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tim79mc
06-05-2012, 08:53 AM
Hi all,

I took the bow foam out of my MC as part of my effort in repairing the floor and stringers. The foam was waterlogged in the bottom few inches and I found delamination starting under the foam. The trapped water was also starting to smell rotten.

A few questions

- how much foam do I need to replace for floatation requirements?
- Is the front foam structural in any way? I intend to keep the bow area open for storage and put foam under the floor throughout the boat.
- what foam have people found success in using? I would like to use sheet foam that I can cut to shape and place in between the stringers, under the floor. I would like to have some PVC piping hold the foam off the hull so water can drain.

Any advise greatly appreciated!!

thatsmrmastercraft
06-05-2012, 11:32 AM
You are going to need to get with someone who really knows what they are doing to ensure you have sufficient flotation in your boat. I would like to do the same thing to my '77, but haven't made the effort to find out the details on replacement flotation. Good luck.

gid
06-05-2012, 12:51 PM
Spray it with closed cell foam? I have been thinking of pulling the floors up in my 72' to install foam as there is none in the boat.

madcityskier
06-05-2012, 04:33 PM
Use expanding spray foam, and then cut it off flush with the stringers. It'll also help to minimize flex in the new floor.

thatsmrmastercraft
06-05-2012, 04:42 PM
Finding foam is no problem. Calculating how much foam to provide sufficient flotation is the key. If you don't have enough flotation, you may as well have none.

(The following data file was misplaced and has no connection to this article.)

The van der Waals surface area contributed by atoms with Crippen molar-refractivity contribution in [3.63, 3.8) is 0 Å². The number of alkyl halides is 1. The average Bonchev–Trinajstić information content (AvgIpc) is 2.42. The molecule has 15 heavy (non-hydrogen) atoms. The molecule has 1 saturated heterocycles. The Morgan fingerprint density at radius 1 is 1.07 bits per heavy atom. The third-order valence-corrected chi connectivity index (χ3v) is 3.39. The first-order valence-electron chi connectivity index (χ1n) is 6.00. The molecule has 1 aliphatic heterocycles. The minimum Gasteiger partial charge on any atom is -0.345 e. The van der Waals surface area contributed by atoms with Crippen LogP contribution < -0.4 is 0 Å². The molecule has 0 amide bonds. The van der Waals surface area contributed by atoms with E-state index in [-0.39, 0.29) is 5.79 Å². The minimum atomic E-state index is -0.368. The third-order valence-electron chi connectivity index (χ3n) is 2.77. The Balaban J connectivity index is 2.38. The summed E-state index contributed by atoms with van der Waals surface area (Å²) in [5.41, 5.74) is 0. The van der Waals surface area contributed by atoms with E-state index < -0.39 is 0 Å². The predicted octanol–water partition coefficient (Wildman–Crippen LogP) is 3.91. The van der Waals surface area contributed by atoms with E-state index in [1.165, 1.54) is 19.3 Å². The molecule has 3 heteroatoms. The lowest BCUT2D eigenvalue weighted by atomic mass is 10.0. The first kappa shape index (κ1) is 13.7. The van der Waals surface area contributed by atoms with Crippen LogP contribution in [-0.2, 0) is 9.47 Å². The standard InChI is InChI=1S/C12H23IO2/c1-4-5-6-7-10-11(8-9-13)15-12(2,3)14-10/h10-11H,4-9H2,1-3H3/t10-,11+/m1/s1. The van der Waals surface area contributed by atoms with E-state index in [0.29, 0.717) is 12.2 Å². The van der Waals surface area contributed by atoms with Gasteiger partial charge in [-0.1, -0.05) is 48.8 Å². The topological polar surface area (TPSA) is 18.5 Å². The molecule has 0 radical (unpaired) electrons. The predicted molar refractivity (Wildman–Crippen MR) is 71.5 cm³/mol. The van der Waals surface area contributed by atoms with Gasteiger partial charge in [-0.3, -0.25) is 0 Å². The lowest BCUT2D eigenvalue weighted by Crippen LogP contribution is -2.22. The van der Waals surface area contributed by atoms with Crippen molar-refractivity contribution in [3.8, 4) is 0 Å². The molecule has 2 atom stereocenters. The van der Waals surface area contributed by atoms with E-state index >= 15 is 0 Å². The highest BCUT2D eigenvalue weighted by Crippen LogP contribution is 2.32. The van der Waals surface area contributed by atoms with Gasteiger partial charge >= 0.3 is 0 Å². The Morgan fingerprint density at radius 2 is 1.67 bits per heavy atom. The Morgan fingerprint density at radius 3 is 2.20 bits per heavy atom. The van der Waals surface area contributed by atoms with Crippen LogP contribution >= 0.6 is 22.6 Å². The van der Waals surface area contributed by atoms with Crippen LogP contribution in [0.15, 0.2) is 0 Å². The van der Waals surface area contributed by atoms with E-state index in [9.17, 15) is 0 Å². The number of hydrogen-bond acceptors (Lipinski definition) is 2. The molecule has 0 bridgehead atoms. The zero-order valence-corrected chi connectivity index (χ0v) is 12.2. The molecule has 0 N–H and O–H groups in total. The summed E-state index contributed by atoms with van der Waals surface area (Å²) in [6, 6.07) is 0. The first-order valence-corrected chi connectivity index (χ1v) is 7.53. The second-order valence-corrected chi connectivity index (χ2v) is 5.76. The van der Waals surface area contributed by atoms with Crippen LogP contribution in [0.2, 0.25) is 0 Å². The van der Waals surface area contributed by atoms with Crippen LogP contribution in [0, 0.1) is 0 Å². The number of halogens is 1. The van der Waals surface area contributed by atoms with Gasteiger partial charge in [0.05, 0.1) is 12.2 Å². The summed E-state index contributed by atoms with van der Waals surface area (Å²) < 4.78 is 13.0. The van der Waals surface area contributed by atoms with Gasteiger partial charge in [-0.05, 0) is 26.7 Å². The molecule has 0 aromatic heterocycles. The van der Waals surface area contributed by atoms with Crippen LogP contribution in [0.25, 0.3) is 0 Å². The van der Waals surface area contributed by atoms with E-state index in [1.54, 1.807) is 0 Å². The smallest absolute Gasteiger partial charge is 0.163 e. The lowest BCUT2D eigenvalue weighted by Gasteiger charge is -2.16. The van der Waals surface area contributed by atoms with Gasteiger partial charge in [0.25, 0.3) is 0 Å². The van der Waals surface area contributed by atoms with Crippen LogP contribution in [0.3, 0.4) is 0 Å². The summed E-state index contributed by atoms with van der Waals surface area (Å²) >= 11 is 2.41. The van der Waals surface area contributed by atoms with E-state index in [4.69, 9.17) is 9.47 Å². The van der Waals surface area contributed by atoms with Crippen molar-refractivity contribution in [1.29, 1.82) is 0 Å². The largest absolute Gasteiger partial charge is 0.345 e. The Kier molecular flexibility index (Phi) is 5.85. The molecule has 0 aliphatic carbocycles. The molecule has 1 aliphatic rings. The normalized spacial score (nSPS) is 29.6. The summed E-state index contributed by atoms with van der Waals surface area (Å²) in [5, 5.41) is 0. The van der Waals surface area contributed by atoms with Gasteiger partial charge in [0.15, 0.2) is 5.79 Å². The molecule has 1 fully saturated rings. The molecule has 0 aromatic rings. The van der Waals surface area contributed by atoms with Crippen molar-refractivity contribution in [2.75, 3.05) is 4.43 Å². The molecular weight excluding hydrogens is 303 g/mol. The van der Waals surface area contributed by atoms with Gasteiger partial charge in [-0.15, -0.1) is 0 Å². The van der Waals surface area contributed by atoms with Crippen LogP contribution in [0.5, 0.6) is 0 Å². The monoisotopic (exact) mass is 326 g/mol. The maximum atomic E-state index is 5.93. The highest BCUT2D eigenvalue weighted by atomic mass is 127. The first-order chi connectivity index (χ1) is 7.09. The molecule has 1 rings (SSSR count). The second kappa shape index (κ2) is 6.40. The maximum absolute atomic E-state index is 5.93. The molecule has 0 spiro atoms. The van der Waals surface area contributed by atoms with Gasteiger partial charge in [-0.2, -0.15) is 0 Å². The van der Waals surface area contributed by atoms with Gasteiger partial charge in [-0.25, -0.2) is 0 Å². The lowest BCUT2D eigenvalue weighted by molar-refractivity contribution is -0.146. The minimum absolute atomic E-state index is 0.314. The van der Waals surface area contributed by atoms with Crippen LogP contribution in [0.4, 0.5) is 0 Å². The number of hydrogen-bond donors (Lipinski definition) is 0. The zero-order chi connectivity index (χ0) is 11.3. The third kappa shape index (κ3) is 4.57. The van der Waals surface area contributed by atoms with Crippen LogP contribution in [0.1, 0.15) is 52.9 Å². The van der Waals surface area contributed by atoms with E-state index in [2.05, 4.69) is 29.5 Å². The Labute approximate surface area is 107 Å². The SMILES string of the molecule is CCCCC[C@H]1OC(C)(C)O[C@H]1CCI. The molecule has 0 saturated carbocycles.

Shipwreck is the only place that I can think of that might have the answer. http://www.shipwreckboats.com/

amber 6
06-06-2012, 05:08 AM
Please advise what is meant by provide sufficient floatation.

How does adding foam to the space between the hull and floor change the floatation or do you mean in the event of it turning over? I have read that some people have not replaced the foam on their rebuilds.

tim79mc
06-07-2012, 12:16 AM
I turned on my engineer's hat and did some estimates on how much foam I need. I came up with 18 cubic feet in addition to what is already in the gunnels. I got this by estimating weights of steel and fiberglass and looking at densities. The result compares with a guesstimate of the amount of foam I removed from the bow.

I can get 18 cu feet with 10' x 1' x 1/2' for the outer stringer area plus another 2' x 5' x 8" section under the floor in the bow. I'm convinced that if I foamed under the whole floor, there is more than enough flotation.

My concern is that the "closed cell foam" that I removed from the boat was water logged. I don't want foam touching the hull. any suggestions for how to accomplish that goal?

tim79mc
06-07-2012, 12:27 AM
I found a USCG compliant foam at http://www.shopmaninc.com/foam.html

It clearly states 95-98% closed cell - the foam will waterlogged if exposed to water. This matches the performance of the original bow foam- when water gets into the bilge area and under the foam, capillary action will wick the water under the foam and begin to accumulate. Not what I'm looking for...

tim79mc
06-07-2012, 12:29 AM
I found a USCG compliant foam at http://www.shopmaninc.com/foam.html

It clearly states 95-98% closed cell - the foam will waterlogged if exposed to water. This matches the performance of the original bow foam- when water gets into the bilge area and under the foam, capillary action will wick the water under the foam and begin to accumulate. Not what I'm looking for...

Take a look at my restoration thread to see why I don't want foam touching the hull - look at the bow area pics.

http://www.mastercraft.com/teamtalk/showthread.php?t=47981